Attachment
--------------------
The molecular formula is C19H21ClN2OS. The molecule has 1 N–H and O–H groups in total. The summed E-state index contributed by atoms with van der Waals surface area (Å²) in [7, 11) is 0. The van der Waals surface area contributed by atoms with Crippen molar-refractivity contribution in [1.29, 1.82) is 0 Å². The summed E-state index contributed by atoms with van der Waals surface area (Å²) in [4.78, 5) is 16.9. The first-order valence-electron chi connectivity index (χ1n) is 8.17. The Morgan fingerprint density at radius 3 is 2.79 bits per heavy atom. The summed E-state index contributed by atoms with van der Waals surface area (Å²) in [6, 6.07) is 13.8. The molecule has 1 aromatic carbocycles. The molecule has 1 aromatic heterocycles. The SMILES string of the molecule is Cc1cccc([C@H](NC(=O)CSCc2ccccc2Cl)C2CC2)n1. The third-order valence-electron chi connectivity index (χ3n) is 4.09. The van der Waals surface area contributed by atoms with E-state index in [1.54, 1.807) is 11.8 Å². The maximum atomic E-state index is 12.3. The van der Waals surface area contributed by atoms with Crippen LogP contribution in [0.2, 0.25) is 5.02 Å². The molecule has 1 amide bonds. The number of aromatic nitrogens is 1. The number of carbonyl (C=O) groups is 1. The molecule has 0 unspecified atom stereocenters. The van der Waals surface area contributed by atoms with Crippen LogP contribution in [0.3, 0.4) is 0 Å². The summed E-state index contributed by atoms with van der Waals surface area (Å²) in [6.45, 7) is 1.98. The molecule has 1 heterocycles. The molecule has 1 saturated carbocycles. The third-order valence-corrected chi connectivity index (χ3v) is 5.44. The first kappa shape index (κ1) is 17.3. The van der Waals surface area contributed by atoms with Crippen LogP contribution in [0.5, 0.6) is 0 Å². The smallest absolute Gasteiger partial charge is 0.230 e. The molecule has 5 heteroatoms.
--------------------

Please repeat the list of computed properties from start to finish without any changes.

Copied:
The molecular formula is C19H21ClN2OS. The molecule has 1 N–H and O–H groups in total. The summed E-state index contributed by atoms with van der Waals surface area (Å²) in [7, 11) is 0. The van der Waals surface area contributed by atoms with Crippen molar-refractivity contribution in [1.29, 1.82) is 0 Å². The summed E-state index contributed by atoms with van der Waals surface area (Å²) in [4.78, 5) is 16.9. The first-order valence-electron chi connectivity index (χ1n) is 8.17. The Morgan fingerprint density at radius 3 is 2.79 bits per heavy atom. The summed E-state index contributed by atoms with van der Waals surface area (Å²) in [6, 6.07) is 13.8. The molecule has 1 aromatic carbocycles. The molecule has 1 aromatic heterocycles. The SMILES string of the molecule is Cc1cccc([C@H](NC(=O)CSCc2ccccc2Cl)C2CC2)n1. The third-order valence-electron chi connectivity index (χ3n) is 4.09. The van der Waals surface area contributed by atoms with E-state index in [1.54, 1.807) is 11.8 Å². The maximum atomic E-state index is 12.3. The van der Waals surface area contributed by atoms with Crippen LogP contribution in [0.2, 0.25) is 5.02 Å². The molecule has 1 amide bonds. The number of aromatic nitrogens is 1. The number of carbonyl (C=O) groups is 1. The molecule has 0 unspecified atom stereocenters. The van der Waals surface area contributed by atoms with Crippen LogP contribution in [0.3, 0.4) is 0 Å². The summed E-state index contributed by atoms with van der Waals surface area (Å²) in [6.45, 7) is 1.98. The molecule has 1 heterocycles. The molecule has 1 saturated carbocycles. The third-order valence-corrected chi connectivity index (χ3v) is 5.44. The first kappa shape index (κ1) is 17.3. The van der Waals surface area contributed by atoms with Crippen LogP contribution in [0.5, 0.6) is 0 Å². The smallest absolute Gasteiger partial charge is 0.230 e. The molecule has 5 heteroatoms.